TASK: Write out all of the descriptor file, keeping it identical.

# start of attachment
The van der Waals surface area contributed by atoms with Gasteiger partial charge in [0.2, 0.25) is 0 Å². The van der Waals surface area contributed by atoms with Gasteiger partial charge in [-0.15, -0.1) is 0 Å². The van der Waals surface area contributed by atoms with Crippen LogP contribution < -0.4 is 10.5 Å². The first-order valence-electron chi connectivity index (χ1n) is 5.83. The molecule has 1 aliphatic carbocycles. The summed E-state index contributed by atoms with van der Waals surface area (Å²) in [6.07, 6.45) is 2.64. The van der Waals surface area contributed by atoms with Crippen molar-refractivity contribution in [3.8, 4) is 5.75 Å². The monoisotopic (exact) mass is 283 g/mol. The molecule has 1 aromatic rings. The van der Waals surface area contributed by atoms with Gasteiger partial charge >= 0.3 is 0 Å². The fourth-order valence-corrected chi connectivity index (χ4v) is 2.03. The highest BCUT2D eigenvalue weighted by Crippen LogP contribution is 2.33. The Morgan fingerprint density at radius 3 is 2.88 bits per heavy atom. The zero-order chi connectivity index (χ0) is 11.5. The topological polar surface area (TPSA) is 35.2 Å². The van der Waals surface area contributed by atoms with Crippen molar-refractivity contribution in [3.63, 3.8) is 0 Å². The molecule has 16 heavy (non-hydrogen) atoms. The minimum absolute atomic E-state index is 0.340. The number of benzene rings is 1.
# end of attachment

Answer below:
The van der Waals surface area contributed by atoms with Gasteiger partial charge in [0.2, 0.25) is 0 Å². The van der Waals surface area contributed by atoms with Gasteiger partial charge in [-0.15, -0.1) is 0 Å². The van der Waals surface area contributed by atoms with Crippen LogP contribution < -0.4 is 10.5 Å². The first-order valence-electron chi connectivity index (χ1n) is 5.83. The molecule has 1 aliphatic carbocycles. The summed E-state index contributed by atoms with van der Waals surface area (Å²) in [6.07, 6.45) is 2.64. The van der Waals surface area contributed by atoms with Crippen molar-refractivity contribution in [3.8, 4) is 5.75 Å². The monoisotopic (exact) mass is 283 g/mol. The molecule has 1 aromatic rings. The van der Waals surface area contributed by atoms with Gasteiger partial charge >= 0.3 is 0 Å². The fourth-order valence-corrected chi connectivity index (χ4v) is 2.03. The highest BCUT2D eigenvalue weighted by Crippen LogP contribution is 2.33. The Morgan fingerprint density at radius 3 is 2.88 bits per heavy atom. The zero-order chi connectivity index (χ0) is 11.5. The topological polar surface area (TPSA) is 35.2 Å². The van der Waals surface area contributed by atoms with Crippen molar-refractivity contribution in [3.63, 3.8) is 0 Å². The molecule has 16 heavy (non-hydrogen) atoms. The minimum absolute atomic E-state index is 0.340. The number of benzene rings is 1.